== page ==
Bartlett Hall, home of the English, Journalism, Art History and Women, Gender, and Sexuality Studies departments, is slated for demolition and replacement by as early as 2016. As UMass continues its ongoing courtship with construction (the ramifications of such public affection being easily observable all around campus) the central bastion of humanities studies, built in 1959 as a champion of Modernist sensibilities, is next in line for the chopping block. It will be replaced by the New Academic Classroom Building (NACB) that is currently under construction next to Hasbrouck Laboratory and an as-of-yet unnamed facility near South College.
Critics of Bartlett would not (and will not) hesitate to point out the innumerable deficiencies of the building, which, as anyone can admit, is beginning to show its age. Bartlett is commonly bemoaned as a labyrinthine jumble of stairways, doorways, hallways and classrooms, thick with the musk of a bygone era. The floor plan is questionably arranged even to the most adept architectural navigator, and the building seems to sag under its own weight. Broken and boarded-up windows evoke Dickensian comparison as the temperature drops at night and in the winter; during the hotter months, the walls perceptibly drip with sweat (as do all those unfortunate enough to study within them, as anyone who has survived the experience can attest) and the interior temperature has been known to approach that of the sun.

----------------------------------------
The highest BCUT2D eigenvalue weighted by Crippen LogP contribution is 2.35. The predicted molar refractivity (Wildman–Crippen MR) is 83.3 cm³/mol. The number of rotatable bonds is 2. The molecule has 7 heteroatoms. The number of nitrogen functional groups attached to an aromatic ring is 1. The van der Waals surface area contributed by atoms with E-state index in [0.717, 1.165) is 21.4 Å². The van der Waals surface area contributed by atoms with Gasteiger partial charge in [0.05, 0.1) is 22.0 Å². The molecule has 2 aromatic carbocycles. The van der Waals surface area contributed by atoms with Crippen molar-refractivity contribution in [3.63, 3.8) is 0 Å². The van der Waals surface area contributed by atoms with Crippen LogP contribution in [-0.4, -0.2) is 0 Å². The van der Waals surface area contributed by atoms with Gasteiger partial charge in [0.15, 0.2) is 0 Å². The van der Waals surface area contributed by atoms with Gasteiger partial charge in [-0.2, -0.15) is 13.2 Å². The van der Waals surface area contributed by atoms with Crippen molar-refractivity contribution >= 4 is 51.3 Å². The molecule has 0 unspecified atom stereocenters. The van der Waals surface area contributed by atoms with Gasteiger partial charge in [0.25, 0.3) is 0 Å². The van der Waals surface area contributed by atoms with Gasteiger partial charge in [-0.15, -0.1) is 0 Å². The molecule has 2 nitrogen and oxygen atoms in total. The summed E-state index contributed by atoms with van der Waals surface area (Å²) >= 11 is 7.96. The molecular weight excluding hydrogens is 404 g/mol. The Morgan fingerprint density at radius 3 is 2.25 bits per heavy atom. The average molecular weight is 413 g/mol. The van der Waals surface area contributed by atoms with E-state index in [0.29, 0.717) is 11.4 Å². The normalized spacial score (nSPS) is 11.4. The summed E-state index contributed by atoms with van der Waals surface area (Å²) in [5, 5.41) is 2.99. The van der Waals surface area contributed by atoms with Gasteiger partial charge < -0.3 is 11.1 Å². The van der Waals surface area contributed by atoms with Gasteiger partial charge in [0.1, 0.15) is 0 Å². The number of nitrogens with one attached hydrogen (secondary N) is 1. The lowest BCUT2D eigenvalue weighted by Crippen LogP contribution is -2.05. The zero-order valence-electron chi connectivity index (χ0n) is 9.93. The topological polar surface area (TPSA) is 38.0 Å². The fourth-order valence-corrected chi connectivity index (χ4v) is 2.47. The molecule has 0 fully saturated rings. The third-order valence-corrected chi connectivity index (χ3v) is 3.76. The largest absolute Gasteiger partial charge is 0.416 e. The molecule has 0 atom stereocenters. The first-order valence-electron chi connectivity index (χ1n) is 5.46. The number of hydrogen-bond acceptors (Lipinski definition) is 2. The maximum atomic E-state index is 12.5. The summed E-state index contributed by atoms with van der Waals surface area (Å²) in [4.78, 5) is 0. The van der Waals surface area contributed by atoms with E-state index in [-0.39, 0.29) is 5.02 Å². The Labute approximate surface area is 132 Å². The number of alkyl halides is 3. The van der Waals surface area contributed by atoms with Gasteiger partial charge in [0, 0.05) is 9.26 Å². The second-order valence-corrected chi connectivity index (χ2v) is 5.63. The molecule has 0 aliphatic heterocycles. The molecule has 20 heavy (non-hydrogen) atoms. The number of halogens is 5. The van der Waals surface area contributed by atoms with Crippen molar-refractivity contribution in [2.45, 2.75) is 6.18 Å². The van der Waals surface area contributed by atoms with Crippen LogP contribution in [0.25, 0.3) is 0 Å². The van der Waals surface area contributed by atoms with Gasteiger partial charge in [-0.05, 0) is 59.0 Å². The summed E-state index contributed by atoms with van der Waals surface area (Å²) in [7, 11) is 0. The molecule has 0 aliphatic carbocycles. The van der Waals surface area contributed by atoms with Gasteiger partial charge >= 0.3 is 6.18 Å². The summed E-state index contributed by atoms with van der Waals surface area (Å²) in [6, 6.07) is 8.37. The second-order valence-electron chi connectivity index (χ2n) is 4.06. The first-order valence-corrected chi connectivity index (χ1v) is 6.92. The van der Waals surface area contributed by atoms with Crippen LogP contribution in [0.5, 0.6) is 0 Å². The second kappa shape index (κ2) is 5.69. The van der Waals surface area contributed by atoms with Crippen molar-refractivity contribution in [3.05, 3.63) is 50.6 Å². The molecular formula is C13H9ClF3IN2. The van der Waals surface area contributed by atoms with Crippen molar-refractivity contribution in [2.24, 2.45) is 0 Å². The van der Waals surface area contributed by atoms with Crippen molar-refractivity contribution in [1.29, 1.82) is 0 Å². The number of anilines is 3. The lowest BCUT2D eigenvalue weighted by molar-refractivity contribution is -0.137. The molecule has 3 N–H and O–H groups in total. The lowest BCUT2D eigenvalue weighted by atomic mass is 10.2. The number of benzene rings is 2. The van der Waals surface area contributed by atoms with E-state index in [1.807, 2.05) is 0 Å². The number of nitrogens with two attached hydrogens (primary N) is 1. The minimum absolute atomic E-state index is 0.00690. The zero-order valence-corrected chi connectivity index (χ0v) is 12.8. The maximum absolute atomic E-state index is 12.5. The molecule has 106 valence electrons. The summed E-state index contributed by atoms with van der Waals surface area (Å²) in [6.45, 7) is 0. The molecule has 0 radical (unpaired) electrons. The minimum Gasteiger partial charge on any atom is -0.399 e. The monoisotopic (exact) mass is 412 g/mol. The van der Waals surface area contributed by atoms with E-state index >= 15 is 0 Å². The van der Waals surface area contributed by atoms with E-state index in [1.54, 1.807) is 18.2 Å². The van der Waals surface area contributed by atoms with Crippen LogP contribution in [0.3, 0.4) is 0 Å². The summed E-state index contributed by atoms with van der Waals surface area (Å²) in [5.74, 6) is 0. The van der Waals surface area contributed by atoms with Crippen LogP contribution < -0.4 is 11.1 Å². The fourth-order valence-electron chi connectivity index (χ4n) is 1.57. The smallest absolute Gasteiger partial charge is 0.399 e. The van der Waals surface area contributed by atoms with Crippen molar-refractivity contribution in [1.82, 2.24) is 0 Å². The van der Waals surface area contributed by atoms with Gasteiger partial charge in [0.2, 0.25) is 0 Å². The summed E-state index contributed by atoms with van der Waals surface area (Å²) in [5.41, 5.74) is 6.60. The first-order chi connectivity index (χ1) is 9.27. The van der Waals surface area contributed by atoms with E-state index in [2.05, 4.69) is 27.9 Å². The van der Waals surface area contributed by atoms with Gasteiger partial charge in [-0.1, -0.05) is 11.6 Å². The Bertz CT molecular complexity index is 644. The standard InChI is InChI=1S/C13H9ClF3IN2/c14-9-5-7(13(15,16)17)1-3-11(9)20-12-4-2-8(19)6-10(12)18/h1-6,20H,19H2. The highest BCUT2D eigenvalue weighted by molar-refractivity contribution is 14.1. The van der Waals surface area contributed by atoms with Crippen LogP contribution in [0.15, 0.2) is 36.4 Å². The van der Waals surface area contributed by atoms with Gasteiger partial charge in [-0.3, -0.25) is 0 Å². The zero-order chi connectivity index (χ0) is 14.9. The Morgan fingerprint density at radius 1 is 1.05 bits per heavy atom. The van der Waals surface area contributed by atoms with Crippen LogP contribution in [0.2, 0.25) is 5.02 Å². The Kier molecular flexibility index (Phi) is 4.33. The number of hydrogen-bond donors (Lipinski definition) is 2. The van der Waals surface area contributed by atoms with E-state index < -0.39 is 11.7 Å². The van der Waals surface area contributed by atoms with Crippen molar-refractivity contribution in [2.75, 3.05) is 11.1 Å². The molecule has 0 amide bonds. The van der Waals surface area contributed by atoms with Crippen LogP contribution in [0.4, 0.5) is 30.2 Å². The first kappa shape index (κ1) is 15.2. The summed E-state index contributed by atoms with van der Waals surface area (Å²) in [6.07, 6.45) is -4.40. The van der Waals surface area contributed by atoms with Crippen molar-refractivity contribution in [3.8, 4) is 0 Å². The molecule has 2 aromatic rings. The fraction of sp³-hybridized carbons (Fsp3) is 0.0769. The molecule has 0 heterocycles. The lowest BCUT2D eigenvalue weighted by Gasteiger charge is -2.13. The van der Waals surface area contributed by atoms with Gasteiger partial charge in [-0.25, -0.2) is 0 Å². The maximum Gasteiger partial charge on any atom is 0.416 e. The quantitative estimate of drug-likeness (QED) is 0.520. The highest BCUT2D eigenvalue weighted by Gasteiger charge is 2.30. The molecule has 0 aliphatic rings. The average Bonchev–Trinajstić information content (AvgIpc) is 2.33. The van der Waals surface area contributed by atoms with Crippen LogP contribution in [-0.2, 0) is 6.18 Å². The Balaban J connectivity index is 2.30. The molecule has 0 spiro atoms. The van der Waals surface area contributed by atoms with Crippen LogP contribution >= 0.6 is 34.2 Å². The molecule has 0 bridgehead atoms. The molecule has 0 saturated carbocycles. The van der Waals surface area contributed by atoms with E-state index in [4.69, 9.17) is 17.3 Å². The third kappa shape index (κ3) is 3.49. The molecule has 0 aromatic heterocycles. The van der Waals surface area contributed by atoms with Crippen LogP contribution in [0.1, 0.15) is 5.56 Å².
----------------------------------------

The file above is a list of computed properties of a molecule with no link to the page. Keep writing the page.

Indeed, it is undeniable that poor Bartlett is in dire straits, but all British punk rock pioneers aside, the fate of the English department and its cohabitants is decidedly ambiguous. The journalism department is moving into the NACB, but the Women, Gender, and Sexuality Studies department, one of the smallest on campus, has not been awarded a temporary home and seems destined at this point for a rather nomadic transition. As for its much larger older sibling, the English department, the prospect of transition is even more worrisome: many times larger than its smaller brethren, uprooting the ancient behemoth from its territorial stomping grounds will be no easy task.
Setting the dizzying intricacies of construction and architectural development aside, there is, I think, something to be said about the sense of community that the ramshackle building has come to embody at this point. Sure, it’s a dilapidated, outmoded eyesore with a climate control problem and the strangest lavatory features in the history of bathrooms (seriously though, those urinals are an affront to mankind). It may be old, dirty and falling apart, but it’s home to some of the most incredible and talented people this university has ever seen, students and alumni both. At the risk of sounding old fashioned, it has character; and character is something that can’t be constructed in a mere four years.
Johnny McCabe is a Collegian columnist and can be reached at [email protected]